A Blackberry addict discovers grassroots enterprise in India – A lovely story of Core India

Editor’s Note: August 15 is India’s Independence Day. This is a day when Pseudo-European Indians love to talk down their country, its progress and its people. We are great fans of Core India and Indians who reflect the core.  When you visit Mumbai, you will be struck by the eternal optimism of core Indians. They may be poor, they may live in huts and they may struggle to improve their lifestyle but they never lose their optimism and enterprise. We were looking for a positive, uplifting story about this core India to celebrate India’s Independence day. A reader from Mumbai responded to our request and brought this story to our attention. We thank him.

This is a story of a wealthy, successful global Indian and his chance encounter with two young men from core India. It is a story of human spirit and of ingenuity. This is why we begin at the end of the story.  

The global Indian writes of his encounter:

  • I went home having discovered the true entreprenuership that lies at what we call the ‘bottom of the pyramid’. Some may call it piracy, which of course it is, but what can you say about a two uneducated and untrained brothers aged 10 and 19 that set up a ‘hole in the wall’ shop and can fix any technology that the greatest technologists in the world can throw at them. I smiled at the future of our country. If only we could learn to harness this potential.

The global Indian in this story is Shekhar Kapur, a film director and producer. In 1998, he got international recognition for directing the Academy Award-winning film Elizabeth. We will always know him as the director of the exquisite film Masoom.

The story begins with Mr. Kapur driving to buy a new Blackberry because the roller track ball of his old blackberry was stuck and did not work. As he drove past a crowded market, he saw a “small fading sign” which read “Cellphoon reapars”. Kapur’s “innate sense of adventure” made him stop his car and investigate the shop “not more than 6 feet by 6 feet, grimy and uncleaned.”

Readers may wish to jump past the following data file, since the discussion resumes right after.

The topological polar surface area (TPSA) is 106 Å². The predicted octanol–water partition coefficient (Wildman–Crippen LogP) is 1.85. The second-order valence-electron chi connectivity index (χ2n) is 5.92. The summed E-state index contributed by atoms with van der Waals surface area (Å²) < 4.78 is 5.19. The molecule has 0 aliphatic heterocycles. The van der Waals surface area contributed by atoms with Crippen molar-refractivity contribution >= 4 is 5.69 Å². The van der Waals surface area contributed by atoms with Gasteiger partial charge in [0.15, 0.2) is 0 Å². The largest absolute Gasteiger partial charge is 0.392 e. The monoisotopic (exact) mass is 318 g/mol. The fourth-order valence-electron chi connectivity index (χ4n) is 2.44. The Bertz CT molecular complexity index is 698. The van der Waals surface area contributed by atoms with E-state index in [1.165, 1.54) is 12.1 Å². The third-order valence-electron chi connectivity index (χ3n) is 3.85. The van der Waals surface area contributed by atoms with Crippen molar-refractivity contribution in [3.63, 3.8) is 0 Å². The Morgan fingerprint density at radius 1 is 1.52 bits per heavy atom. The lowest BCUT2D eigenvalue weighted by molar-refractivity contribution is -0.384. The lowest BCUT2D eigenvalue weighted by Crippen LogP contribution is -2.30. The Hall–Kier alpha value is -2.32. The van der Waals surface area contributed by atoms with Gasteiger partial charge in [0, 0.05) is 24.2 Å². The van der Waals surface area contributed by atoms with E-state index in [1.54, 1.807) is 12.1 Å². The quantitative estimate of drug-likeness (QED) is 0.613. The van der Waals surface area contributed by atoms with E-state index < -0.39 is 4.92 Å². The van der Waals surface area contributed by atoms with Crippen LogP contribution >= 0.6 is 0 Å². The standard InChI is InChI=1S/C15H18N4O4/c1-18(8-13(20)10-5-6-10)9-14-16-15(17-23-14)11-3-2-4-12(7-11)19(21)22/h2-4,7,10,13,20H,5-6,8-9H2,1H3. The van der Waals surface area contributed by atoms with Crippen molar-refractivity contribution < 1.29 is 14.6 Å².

A kid barely 10 years old confidently assures the global Indian that his big brother can fix the Blackberry. Then the big brother walks in. Kapur judges him to be about 19 years old. This big brother tells Kapur “Normal blackberry problem. I replace with original part now. You must wash your hand before you use this”. The big brother then “rummages through a dubious drawer full of junk and fishes out a spare roller ball packed in cheap cellophane wrapper.” He tells Mr. Kapur he can fix it in 6 minutes.

Read Mr. Kapur’s reaction in his own words:

  • This I have to see. After spending the whole morning trying to find a Blackberry service centre and getting vague answers about sending the phone in for an assessment that might take a week, I settle down next to his grubby cramped work space. At least I am going to be able to watch all my stored data vanish into virtual space. People crowd around to see what’s happening. I am not breathing easy anyway. I tell myself this is an adventure and literally have to stop myself grabbing my precious blackberry back and making a quick escape. But in exactly six minutes this kid handed my blackberry back. He had changed the part and cleaned and serviced the the whole phone.  Taken it apart, and put it together.

The kid told Kapur that his fee was Rs. 500.  As Mr. Kapur thought “Thats $ 10 dollars as against the Rs 30,000 ($ 600)  I was about to spend on a new blackberry or a couple of weeks without my phone. I looked suitably shocked at his ‘high price ‘ but calmly paid him. Much to the disappointment of the expectant crowd.”

Mr. Kapur ended his story with the lines we quoted at the beginning of this article. This is a great story. We thank Shekhar Kapur for writing it on his Blog  and we thank our Mumbai-based reader, himself a global Indian, for bringing it to our attention.

This to us is the story of Core India and Core Indians – a place where optimism reigns supreme and where creativity beats most obstacles. This is why India’s growth exploded when modern credit creation joined core Indian talent, drive and entrepreneurship.

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